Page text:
As he notes, we’ve got a problem with people who are furious that atheists dare to consider sexism and racism to be serious issues that we should deal with now. He takes the side that I knew he would, that these are problems we should address, because secular thinkers should be best equipped to deal with them.
As skeptics we should objectively examine the impacts of social discrimination, and identify the best ways to promote diversity and inclusiveness. By definition, prejudice depends on not having all relevant information, and as skeptics we are ideally suited to develop and promote arguments for inclusiveness and human rights, based on the evidence of the benefits to individuals and society. We could use this research to tackle the emotional and irrational thinking behind racism, sexism, homophobia, and other prejudices and discriminations. It’s at least as interesting a topic as many we discuss, and a more useful topic than most.
I am fully in agreement. This is the necessary job of this generation of atheists and skeptics, to extend our principles to embrace topics of wider social import... So on one side we have smug jerks who hate the idea of being progressive, but on the other, on my side, we’re quite ready to cut the troglodytes loose, and we’re quite ready to move on without them... Michael has stepped into the no-man’s land between the raging forces, and it’s a gallant effort. But judging by the comments already on his article, he hasn’t convinced the smug anti-progressives that maybe they should embrace a wider scope for atheism, and he really hasn’t tried yet to convince the people on the other side that maybe the angry sexists and racists and sneering self-satisfied libertarians are worth bringing on board. I’m inclined to say they’re not, until they grow up and change.
All right, go ahead and pluck that low-hanging irony fruit. I know you want to. Yes, PZ is actually calling other people smug, sneering, self-satisfied jerks. I know, I know. Get it out of your system.
Now, then. Right away, in the first excerpted paragraph, we encounter his amazingly sloppy conflation of atheism and secularism. As we should all be aware, they are not synonyms, and it does not follow that being either atheist or secularist gives you an intellectual head start in the attempt to end sexism and racism. The Founding Fathers were mostly secular intellectuals; do we want to use their views on race and women's rights as guidelines? Of course, he likely knows better. This is probably just an example of what happens when you form a clique where your ideas are always being reinforced (especially one that takes immense pride in its hostile stance toward outsiders); you tend to assume everyone already knows what you mean, you start using shorthand for convenience rather than carefully spelling out your ideas, which allows misunderstandings, mistaken assumptions and lazy thinking to spread, and whoa, whaddaya know, turns out that even comrades can end up having intense emotional disagreements over who's more deserving of carrying the banner for the cause of rationalism.
Maybe there's a lesson in there about how group dynamics can influence psychology and undermine intellectual rigor and communication. Eh, we can come back to that another time.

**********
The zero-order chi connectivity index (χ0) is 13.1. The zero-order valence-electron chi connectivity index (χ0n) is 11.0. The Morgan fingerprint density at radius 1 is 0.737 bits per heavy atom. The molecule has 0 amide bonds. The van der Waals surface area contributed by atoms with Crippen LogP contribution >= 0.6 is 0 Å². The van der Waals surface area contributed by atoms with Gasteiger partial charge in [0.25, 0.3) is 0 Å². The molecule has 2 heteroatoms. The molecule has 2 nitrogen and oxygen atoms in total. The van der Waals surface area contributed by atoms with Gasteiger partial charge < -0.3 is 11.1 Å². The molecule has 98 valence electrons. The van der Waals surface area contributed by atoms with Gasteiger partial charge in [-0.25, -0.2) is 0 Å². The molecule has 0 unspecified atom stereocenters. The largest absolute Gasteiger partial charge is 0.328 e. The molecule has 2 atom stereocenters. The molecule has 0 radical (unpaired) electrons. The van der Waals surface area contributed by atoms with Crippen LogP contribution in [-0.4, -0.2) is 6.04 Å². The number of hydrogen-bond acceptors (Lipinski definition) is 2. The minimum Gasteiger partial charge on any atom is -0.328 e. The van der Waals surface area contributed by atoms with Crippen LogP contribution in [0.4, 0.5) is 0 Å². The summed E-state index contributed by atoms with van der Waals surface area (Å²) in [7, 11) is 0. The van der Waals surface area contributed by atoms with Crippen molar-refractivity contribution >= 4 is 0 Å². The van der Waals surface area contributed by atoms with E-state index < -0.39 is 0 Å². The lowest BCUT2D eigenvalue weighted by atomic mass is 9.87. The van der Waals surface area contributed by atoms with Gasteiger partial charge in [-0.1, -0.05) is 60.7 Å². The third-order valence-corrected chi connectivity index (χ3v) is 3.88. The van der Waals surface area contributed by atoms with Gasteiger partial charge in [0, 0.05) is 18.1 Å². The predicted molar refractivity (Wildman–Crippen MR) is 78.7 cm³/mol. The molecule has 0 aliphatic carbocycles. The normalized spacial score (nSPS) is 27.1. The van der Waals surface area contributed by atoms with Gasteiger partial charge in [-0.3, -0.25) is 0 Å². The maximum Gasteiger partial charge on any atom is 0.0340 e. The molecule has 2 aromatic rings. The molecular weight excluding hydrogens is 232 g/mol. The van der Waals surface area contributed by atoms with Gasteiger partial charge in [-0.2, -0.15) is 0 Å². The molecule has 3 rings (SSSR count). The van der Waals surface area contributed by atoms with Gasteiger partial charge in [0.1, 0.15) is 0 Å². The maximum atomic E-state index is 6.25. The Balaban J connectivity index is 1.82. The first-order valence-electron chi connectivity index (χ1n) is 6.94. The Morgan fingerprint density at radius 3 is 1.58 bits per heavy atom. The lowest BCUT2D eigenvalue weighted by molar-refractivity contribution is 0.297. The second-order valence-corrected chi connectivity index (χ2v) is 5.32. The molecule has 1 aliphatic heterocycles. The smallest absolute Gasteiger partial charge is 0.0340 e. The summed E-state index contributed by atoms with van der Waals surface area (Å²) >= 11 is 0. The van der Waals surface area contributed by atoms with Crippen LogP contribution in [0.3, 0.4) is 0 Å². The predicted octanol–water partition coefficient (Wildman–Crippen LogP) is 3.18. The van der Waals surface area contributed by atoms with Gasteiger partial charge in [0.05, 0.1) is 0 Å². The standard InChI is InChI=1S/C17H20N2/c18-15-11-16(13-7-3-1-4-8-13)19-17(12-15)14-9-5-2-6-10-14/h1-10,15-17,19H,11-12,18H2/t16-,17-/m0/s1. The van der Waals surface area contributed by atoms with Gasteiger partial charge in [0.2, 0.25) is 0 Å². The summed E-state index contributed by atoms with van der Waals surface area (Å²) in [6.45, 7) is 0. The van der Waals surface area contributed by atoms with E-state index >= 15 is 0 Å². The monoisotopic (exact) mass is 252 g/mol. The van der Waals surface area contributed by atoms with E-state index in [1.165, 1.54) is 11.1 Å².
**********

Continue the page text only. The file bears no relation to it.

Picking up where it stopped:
You wouldn't know it from the professor's insistence that he's already punched Social Justice into his Progressivist History GPS, so let's go, let's go, we're gonna be late, come on, you irrational reactionary troglodytes, honk honk hooonnnnnkkk, but there's a, uh, rational case to be made that atheism and/or skepticism already have an enormous task in front of them just trying to reduce religiosity and magical thinking, and therefore activist efforts will be more effective with a tighter focus. Too much mission creep, and you end up becoming a vague protest against "everything bad" while accomplishing nothing in particular. There is no clearly right or wrong strategy here. The quickest way to achieve anything like your social justice goals might involve putting atheist agitation on hold and partnering with progressive religious groups to combat sexism, racism, homophobia, militarism, etc. Value pluralism, you know.
Getting back to that startlingly blithe assumption that atheists would make great philosopher-kings, it is obviously a complete non-sequitur that a particular constellation of left-wing political beliefs necessarily follows from one's conviction of the nonexistence of something called God. Having accomplished the relatively unremarkable task of reasoning your way to disbelief in a monotheistic deity, you're not necessarily qualified thereby to design an ideal society, explain how it would operate in practice, or organize all the necessary maneuvers leading to it, even leaving aside the immense problem of accounting for all the variables that could possibly produce a different result than the one intended. Jacobins, Bolsheviks and Maoists all started from rational Enlightenment principles. The fact that they ended where they did should, if nothing else, make one suspect that people too, uh, smugly enamored of how "ideally suited" they are to resolving social problems with their superior reasoning may eventually end up simply rationalizing their behavior in any event.
No, I'm not saying that the FTB crowd is going to eventually seize power and start executing whomever they don't imprison in labor camps. I'm just saying that my 19 year-old asshole know-it-all self could be just as supercilious about all those morons who can't see how obvious it is blah blah blah, and hindsight has shown me what a fucking idiot that guy was.